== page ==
From Press Release -- Yale University's Gilder Lehrman Center for the Study of Slavery, Resistance, and Abolition today has announced the winners for the twenty-fourth annual Frederick Douglass Book Prize, one of the most coveted awards for the study of the slavery in world history. The 2022 Prize will be shared by two scholars. The co-winners are: Tiya Miles for "All That She Carried: The Journey of Ashley's Sack, a Black Family Keepsake" (Random House) and Jennifer L. Morgan for "Reckoning with Slavery: Gender, Kinship, and Capitalism in the Early Black Atlantic" (Duke University Press). Both of the winning books, noted Gilder Lehrman Center Director David Blight, use different scholarly approaches to examine "the complications and persistence of kinship within the commercial and social history of slavery in the Atlantic World."

Jointly sponsored by the Gilder Lehrman Institute of American History and the Gilder Lehrman Center for the Study of Slavery, Resistance, and Abolition at the MacMillan Center at Yale University, this annual prize recognizes the best book written in English on slavery, resistance, and/or abolition published in the preceding year. The $25,000 prize, shared by the two winners, will be presented to Miles and Morgan at an award ceremony sponsored by the Gilder Lehrman Institute at Trinity Church in New York City on February 16, 2023.

The Gilder Lehrman Institute and Gilder Lehrman Center are pleased to celebrate these books as outstanding examples of scholarship and writing about slavery and its ongoing legacies. "All That She Carried," Gilder Lehrman Institute President James Basker noted, is a "terribly important book that helps teachers, students, and the public at large care about history." Review committee member Edward Rugemer, Associate Professor of History and of African American Studies at Yale, observed that "Reckoning with Slavery" is a book that "makes powerful arguments and will be read and debated for a very long time."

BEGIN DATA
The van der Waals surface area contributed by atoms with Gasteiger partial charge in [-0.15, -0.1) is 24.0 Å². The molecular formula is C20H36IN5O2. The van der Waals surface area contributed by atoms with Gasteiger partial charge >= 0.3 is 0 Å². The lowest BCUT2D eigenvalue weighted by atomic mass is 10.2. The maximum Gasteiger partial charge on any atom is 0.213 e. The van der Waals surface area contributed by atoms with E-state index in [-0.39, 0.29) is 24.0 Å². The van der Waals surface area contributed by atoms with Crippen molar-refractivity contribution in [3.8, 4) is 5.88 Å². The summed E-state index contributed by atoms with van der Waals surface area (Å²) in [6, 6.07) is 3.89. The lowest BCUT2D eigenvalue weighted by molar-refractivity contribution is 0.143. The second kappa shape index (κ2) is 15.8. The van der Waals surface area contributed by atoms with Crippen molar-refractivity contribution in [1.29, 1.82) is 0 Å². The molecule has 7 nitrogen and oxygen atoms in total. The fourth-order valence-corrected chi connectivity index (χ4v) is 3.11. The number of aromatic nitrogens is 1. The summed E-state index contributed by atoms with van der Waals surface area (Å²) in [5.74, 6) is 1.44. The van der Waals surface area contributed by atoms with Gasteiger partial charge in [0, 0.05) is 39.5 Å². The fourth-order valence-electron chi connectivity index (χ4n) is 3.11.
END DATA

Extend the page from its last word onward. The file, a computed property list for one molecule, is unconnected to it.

Tiya Miles image
In "All That She Carried," Tiya Miles focuses on a tangible piece of material culture—a cotton sack given by an enslaved mother to her daughter—to remind readers that everyday objects readily dismissed as mundane brim with spirit and significance. Through marvelous writing built on creative archival research, Miles offers a moving account of what this sack meant to the women who made, received, and treasured it through generations. Narrating the story of the discovery and preservation of this object, Miles explores the symbolic values of the sack and its contents not just to the circle of women to whom it belonged but to all of us and American history at large. Crafted with original scholarship and poignant prose, the book engages the deep history of slavery in the United States alongside the nourishing power of love in an inhumane and unloving world.

Jennifer Morgan image
Jennifer L. Morgan's "Reckoning with Slavery" builds on decades of archival research. Inspired by a generation of Black Feminist writing, Morgan has written an "instant classic," in the words of jury member Sasha Turner. Placing women and reproduction at the center of what David Brion Davis called the "heart of slavery," Morgan examines how racial slavery became a core part of capitalism and Western Culture. Through a careful reading of early books on travels to Africa and the Americas, on slavery, and on women, Morgan writes that in the English-speaking world of the 1600s, the ideas of "race" and the "economic practice" of slavery developed during the same period of time, before the creation of colonies. A rich, interdisciplinary study of the early modern Atlantic world, "Reckoning with Slavery" will be essential reading in the fields of demography, economics, and women's studies as well as history.